|Education:||B.A., Cornell University|
J.D., Harvard Law School
LL.M., University of Wisconsin Law School
Kimberlé Williams Crenshaw is a civil rights advocate and founder of the field of critical race theory. She a leading authority in the areas of civil rights; Black feminist legal theory; and race, racism and the law.
Crenshaw was born in 1959 in Canton, Ohio. She received a bachelor's degree in government and Africana studies from Cornell University in 1981, a J.D. from Harvard Law School in 1984, and an LL.M. from the University of Wisconsin Law School in 1985.
Crenshaw joined the faculty of the UCLA School of Law in 1986. In 1995, she was appointed as full professor at Columbia Law School. In 1996, Crenshaw co-founded and became executive director of the African American Policy Forum, which focuses on issues of gender and diversity. In 2011, she founded and became of Columbia Law School's Center for Intersectionality and Social Policy Studies (CISPS).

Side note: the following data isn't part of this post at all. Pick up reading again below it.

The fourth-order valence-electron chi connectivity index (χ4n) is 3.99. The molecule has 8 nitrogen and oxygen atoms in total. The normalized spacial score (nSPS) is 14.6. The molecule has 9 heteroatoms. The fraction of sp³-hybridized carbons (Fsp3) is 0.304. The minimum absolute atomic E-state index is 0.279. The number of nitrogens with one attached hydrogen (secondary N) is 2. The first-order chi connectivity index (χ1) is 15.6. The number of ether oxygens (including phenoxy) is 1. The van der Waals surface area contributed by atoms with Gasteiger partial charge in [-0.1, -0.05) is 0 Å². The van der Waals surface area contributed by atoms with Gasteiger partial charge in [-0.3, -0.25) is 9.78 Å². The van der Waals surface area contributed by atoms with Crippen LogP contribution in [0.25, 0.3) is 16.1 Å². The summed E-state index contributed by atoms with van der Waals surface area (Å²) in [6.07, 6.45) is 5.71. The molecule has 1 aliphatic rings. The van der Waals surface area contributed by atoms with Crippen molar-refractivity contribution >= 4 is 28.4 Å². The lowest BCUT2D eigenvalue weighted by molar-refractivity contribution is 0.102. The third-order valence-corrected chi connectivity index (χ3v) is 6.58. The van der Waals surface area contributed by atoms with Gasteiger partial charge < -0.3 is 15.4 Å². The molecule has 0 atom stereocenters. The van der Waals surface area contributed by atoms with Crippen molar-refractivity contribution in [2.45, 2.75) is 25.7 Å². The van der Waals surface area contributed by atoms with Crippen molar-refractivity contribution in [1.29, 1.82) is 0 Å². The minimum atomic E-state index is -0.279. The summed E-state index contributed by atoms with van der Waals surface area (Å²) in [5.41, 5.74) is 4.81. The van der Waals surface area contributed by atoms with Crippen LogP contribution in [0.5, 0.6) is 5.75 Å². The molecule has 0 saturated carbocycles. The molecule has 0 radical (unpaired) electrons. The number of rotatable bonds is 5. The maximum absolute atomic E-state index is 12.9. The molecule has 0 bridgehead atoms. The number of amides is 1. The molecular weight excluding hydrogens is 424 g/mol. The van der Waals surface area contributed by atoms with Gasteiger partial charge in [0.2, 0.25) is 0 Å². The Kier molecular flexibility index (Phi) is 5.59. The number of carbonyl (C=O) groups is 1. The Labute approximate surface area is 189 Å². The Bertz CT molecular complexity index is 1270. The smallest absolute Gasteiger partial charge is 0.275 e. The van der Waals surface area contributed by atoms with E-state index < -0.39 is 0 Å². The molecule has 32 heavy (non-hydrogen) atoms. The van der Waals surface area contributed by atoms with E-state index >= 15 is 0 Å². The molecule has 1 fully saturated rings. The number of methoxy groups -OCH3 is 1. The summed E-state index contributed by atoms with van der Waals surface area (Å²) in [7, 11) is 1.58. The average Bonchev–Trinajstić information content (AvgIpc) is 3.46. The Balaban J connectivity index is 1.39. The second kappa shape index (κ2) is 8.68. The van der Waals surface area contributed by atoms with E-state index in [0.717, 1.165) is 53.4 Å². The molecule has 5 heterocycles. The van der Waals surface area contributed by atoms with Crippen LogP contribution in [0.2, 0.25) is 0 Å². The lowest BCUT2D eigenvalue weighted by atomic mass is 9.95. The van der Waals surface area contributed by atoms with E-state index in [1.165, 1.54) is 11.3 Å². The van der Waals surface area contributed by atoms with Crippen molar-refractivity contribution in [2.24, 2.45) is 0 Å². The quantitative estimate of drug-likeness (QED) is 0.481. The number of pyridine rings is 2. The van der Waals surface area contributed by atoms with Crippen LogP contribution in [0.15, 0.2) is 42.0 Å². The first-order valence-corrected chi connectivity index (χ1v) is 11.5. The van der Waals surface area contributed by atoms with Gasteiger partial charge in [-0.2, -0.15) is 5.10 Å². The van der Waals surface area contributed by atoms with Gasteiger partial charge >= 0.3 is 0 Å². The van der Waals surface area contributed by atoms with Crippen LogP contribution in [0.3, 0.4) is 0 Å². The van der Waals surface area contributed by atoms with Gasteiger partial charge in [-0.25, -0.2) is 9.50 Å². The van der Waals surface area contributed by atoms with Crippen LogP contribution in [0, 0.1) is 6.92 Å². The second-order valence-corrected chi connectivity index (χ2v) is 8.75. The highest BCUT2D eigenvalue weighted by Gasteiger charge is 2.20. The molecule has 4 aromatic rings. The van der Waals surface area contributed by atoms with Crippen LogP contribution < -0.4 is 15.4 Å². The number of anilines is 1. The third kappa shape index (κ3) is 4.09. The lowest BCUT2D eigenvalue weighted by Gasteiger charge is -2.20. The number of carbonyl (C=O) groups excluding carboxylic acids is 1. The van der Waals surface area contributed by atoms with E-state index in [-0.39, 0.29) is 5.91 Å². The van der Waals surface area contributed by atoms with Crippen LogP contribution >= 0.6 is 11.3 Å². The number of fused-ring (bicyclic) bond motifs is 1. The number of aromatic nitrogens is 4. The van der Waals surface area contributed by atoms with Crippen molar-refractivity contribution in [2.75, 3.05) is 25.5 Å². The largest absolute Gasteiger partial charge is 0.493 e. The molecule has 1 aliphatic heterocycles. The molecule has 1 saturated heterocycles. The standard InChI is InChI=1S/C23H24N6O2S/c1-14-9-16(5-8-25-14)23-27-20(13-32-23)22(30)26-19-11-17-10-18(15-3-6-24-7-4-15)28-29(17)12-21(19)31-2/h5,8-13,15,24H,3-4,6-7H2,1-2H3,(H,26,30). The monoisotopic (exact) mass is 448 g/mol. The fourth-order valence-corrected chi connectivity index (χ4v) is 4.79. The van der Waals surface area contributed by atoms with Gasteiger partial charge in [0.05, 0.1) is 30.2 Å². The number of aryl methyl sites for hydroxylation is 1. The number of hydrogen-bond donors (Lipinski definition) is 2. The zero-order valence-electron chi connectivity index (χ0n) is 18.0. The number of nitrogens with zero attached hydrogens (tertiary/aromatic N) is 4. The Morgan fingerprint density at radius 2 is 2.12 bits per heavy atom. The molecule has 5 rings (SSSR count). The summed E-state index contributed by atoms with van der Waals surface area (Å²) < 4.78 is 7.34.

In 1991, Crenshaw assisted the legal team representing Anita Hill at the U.S. Senate confirmation hearings for Supreme Court Justice Clarence Thomas. She has lectured nationally and internationally on race matters. She served as a member of the National Science Foundation's committee to research violence against women, and has facilitated workshops for civil rights activists in Brazil and in India and for constitutional court judges in South Africa. Her work on race and gender was influential in the drafting of the equality clause in the South African Constitution. In 2001, she authored the background paper on Race and Gender Discrimination for the United Nations’ World Conference on Racism and helped facilitate the inclusion of gender in the WCAR Conference Declaration.